Drone Laws in the Philippines

Agencies Responsible for regulating drones in the Republic of the Philippines

Civil Aviation Authority of the Philippines (CAAP)


UAS Laws – General rules for flying drones in the Philippines

The Philippines agency responsible for drone safety, CAAP, has provided several internet-accessible details on flying for fun or work. The highlights are enumerated below. For more details, go to the link above.

Are drones allowed in the Philippines?

According to CAAP, drones are allowed in the Philippines, subject to CAAP regulations. Read on for more details.

Here are the most important rules to know for flying a drone in the Philippines:

  • To fly a drone commercially or fly a drone weighing more than 7 kilograms (15 pounds), you must obtain a CAAP certificate. For additional information, see the section below. 
  • Fly only during daylight hours and in good weather.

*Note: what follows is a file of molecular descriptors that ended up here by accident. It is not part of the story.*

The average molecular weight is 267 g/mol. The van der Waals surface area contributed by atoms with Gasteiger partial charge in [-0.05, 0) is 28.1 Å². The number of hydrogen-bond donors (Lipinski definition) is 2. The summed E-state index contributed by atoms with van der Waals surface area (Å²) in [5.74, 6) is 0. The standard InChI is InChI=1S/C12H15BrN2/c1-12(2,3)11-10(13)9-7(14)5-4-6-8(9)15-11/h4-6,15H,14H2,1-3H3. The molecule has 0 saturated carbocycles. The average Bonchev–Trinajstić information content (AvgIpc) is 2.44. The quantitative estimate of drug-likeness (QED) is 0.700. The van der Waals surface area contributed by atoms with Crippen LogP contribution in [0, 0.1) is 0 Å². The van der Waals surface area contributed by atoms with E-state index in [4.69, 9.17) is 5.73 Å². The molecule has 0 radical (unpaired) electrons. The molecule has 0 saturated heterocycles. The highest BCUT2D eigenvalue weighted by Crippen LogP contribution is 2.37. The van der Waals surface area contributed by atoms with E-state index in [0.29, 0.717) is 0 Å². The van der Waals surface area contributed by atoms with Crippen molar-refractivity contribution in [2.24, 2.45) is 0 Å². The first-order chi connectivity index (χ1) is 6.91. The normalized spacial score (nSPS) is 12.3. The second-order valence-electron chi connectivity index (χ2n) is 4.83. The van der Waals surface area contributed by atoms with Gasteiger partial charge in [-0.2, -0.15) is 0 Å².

• Allow the drone to remain within your visual line of sight. 
  • Avoid flying over densely populated areas, such as schools or markets. 
  • Never fly higher than 400 feet above the ground. 
  • Keep a safe distance of at least 30 meters (98 feet) from people not involved in the drone’s operation. 
  • Avoid flying within a radius of 10 kilometers (6 miles) of airports. 
  • Avoid flying near disasters, such as fires.

Certification Requirements for Flying a Drone in the Philippines

Large drones weighing more than 7 kilograms (15 pounds) and drones intended for commercial use require a CAAP UAV certificate. The authorization is divided into three sections: 

  • Certificate as a UAV Controller / Pilot 
  • Registration of unmanned aerial vehicles 
  • Certificate of UAV Operator 

To earn the UAV Controller / Pilot Certificate, you must complete a training course, pass an exam, and demonstrate proficiency in flight. This certificate is valid for five years. The UAV Operator Certificate is valid for three years and requires a letter of intent and detailed operations specifications. 

Following registration, the required registration marks must be visible on the UAV.

Note for Foreign Operators